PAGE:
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The future of jobs

Employers | 17 April 2019 | Written by Katrien De Clercq

Do you need a better understanding of the potential new technologies and their effect on jobs? Then this is the report for you. No time? Our essential summary will fill you in.

Source: WEF – The future of Jobs- Contributors- Till Alexander Leopold, Vesselina Ratcheva, Saadia Zahidi

The future of jobs
The future of work New technologies will create an increased demand for new roles. Regretfully, these will decrease the demand for others. It seems critical that businesses need to support their employees through reskilling and upskilling. They need to recognize human capital investment as an asset. Next to that; individuals should take a proactive approach to their lifelong learning and governments should create an enabling environment to assist in these efforts. The data in this report represent the understanding of HR-leaders of the factors informing their planning, hiring, training and investment decisions from now until 2022.

Key findings

Labour markets are transforming and head for good work, good jobs and improved quality of life. But a workforce strategy ready to meet these challenges is necessary.

  • Drivers of change: Four technological advances—omnipresent high-speed mobile internet, artificial intelligence, widespread adoption of big data analytics, and cloud technology—are set to dominate the 2018–2022 period as drivers positively affecting business growth.
  • Changing the value chain: 59% expect a noteworthy change on production and distribution by changing their value chain composition.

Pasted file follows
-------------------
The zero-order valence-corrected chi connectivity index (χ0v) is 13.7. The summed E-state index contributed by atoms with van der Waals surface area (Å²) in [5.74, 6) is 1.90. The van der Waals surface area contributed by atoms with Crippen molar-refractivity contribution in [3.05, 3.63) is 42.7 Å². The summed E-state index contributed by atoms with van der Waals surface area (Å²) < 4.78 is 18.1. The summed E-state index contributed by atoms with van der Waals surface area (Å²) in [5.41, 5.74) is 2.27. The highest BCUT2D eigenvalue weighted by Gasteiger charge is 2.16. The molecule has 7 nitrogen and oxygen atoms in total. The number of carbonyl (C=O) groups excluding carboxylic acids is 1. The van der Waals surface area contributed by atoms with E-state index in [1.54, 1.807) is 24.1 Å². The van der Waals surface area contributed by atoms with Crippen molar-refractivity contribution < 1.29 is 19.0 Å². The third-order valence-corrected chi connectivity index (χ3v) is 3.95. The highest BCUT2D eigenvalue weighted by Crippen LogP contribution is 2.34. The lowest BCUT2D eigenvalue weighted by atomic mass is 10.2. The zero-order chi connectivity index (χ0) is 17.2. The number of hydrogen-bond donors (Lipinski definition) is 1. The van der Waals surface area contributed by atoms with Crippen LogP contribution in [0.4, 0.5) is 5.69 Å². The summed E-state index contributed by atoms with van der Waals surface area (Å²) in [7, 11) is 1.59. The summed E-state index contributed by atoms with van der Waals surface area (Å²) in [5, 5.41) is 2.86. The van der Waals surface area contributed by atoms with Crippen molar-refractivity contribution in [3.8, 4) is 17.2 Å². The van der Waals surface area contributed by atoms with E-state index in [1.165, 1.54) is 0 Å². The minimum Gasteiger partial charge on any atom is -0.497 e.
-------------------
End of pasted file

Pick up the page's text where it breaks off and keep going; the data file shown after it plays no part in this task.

• Changing employment types: Nearly 50% of companies expect that automation will lead to some reduction in their full-time workforce by 2022.
  • Human-machine frontier: Companies expect a significant shift on the frontier between humans and machines.
  • Emerging roles: Across all industries growth in emerging professions is set to increase the share of employment from 16% to 27%. Roles that are set to experience increasing demand are roles based on or enhanced by the use of technology: Data Analysts and Scientists, Software and Applications Developers, and Social Media Specialists for example. Roles that leverage distinctively ‘human' skills like Customer Service Workers are expected to grow too. Not to forget totally new roles related to understanding and leveraging the latest technologies such as AI and Machine Learning Specialists, Big Data Specialists, and Process Automation Experts.
  • Growing skill instability: Almost all respondents expect that, by 2022, the required skills to perform most jobs will have changed drastically.
  • Skill gaps strategies: Respondents expect to: hire wholly new permanent staff already having skills relevant to new technologies, seek to automate the work tasks concerned completely, and retrain existing employees.
  • Insufficient reskilling and upskilling: Employers reveal that their priority is to focus their re- and upskilling efforts on employees performing high-value roles (which will be using relevant new technologies soon). By 2022, no less than 54% of all employees will require re- and upskilling.

It’s safe to say governments, industries and workers urgently need to take action:

  • Governments need to address the impact of new technologies on labour markets through upgraded education policies aimed at fast raising education and skill levels. Next to that, they must balance improvements in education and skills provision. Maybe increased tax incomes offer the possibility to improve social safety nets to support those who need to adjust to the new labour market.
  • Industries need to support the upskilling of their staff towards new higher-skilled roles to ensure that their workforce achieves its full potential. Adding to that, they should ensure a pool of suitably skilled talent.
  • Workers need to take responsibility for their own lifelong learning and career development.

Key takeaways Governments, businesses and individuals face new challenges and opportunities in the new labour market. Companies play a key role to leverage new technologies, boost economic value creation, improve job quality, and encourage their employees’ skills.

Ultimately, the essential thing for governments, industries and workers should be to ensure that tomorrow’s jobs are fairly compensated, include respectful and decent treatment, and provide realistic possibilities for personal growth, development and fulfilment.

Discover more about how the future will affect our jobs.
Read the full report.